Tick the box next to [Do not allow alarm to stop scene while alarm is running] so that the scene is activated even when in alarm mode. Name your scene, lets say we name it FIRE-GARAGE-VF (VF = Voice Feedback)

Click on save

Then click on Advance

Your now in block scene editing area and there you click on Switch scene to LUA based (button named change)

Where it says Switch scene edit mode to LUA based there is a button that says Turn on. Click that button and you can start edit the LUA code.

In the code window we can see the following code:

--[[%% properties
5 value
%% events
%% globals

local startSource = fibaro:getSourceTrigger();
if (
 ( tonumber(fibaro:getValue(5, "value")) > 0 )
startSource["type"] == "other"
     <--- here are our previously configured command URLs going to be 

The above code states;

Get status of sensor number 5 if its grater then 0 or the type of the sensor status is other then execute the commands that are between then and end

So our magic URLs goes in and voila;

--[[%% autostart
%% properties
5 value
%% events
%% globals

local startSource = fibaro:getSourceTrigger();
if (
 ( tonumber(fibaro:getValue(5, "value")) > 0 )
startSource["type"] == "other"
  local httpClient = net.HTTPClient();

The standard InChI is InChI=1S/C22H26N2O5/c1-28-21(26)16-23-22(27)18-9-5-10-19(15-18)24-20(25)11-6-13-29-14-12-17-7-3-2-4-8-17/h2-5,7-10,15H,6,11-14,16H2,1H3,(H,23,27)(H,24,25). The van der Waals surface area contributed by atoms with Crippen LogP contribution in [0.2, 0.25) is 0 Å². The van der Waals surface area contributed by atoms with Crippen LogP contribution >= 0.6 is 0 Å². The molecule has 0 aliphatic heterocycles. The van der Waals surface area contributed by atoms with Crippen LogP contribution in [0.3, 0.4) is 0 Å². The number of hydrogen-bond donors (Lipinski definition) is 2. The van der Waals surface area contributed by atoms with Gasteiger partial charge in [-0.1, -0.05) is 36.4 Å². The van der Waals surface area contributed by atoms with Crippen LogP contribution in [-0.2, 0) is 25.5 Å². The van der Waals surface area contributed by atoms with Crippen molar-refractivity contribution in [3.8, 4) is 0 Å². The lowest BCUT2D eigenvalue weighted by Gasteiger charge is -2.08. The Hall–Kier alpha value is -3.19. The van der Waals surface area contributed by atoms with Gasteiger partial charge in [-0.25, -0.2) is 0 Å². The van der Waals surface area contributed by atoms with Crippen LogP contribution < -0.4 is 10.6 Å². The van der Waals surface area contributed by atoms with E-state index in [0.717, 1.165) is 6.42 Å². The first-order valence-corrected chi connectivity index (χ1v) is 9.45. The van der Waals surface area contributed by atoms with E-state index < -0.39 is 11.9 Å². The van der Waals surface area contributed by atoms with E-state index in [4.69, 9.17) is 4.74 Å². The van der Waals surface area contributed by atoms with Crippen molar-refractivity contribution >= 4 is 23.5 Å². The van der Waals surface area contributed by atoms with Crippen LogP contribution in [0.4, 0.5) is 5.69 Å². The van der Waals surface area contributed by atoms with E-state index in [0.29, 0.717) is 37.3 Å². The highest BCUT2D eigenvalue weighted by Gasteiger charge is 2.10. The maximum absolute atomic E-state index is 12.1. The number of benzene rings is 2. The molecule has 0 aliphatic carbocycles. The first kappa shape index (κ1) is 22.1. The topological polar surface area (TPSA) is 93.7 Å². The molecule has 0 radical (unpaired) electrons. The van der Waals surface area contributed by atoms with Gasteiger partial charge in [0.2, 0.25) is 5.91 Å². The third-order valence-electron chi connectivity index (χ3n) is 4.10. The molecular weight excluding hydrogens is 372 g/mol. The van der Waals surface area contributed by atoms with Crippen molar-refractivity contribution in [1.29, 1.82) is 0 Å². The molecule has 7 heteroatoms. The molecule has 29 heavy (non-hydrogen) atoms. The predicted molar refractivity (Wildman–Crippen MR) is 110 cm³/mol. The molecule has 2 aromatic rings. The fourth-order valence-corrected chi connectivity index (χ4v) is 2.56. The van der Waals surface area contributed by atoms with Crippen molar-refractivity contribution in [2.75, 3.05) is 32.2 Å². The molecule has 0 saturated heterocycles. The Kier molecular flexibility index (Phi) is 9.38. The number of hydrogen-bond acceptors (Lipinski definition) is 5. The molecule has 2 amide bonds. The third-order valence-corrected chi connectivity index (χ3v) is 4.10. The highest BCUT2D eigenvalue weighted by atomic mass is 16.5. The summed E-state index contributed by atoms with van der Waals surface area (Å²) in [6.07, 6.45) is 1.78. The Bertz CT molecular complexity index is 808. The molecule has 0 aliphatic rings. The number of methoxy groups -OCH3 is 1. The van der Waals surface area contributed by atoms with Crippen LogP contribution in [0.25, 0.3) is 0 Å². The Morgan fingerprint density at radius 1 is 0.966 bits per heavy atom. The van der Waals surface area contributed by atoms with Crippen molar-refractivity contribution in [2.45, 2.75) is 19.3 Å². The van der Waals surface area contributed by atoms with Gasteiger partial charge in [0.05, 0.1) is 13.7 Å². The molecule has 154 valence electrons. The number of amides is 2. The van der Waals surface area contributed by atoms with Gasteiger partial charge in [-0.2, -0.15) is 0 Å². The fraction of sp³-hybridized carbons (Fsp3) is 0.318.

Click on save and your almost good to go.

Repeat this step and add a new scene, but in block scene editing mode you select safe instead of breached, you also name this scene to FIRE-GARAGE-VF-STOP and finally instead of adding the command URLs for load and play you add only the clear command like following;

--[[%% properties
5 value
%% events
%% globals

local startSource = fibaro:getSourceTrigger();
if (
 ( tonumber(fibaro:getValue(5, "value")) == 0 )
startSource["type"] == "other"
 local httpClient = net.HTTPClient();

Now your set to test the whole thing out.

The whole idea needs to be more secured in some aspects. If it's going to be used with smoke sensors and relied on we need to address problems such as power failure, fire on the HC2, repeat mode in RuneAudio etc. but this guide should get you started. And even if we haven't secured our voice feedback or HC2 the Fibaro Smoke Sensor are still going to sound it's integrated alarm sound like any other smoke sensor.

With this set up it would be really nice to get a welcome message when you disarm the alarm system or maybe if there is a brake in in the middle of the night while you are asleep and you here the siren and are also getting a voice feedback. For instance; Brake in kitchen door, Police have been notified, releasing teargas in 30 seconds.

Good luck!


I found how to make http request in LUA code in this article:





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    Great automation system. This looks really cool. I wish I had a setup like this.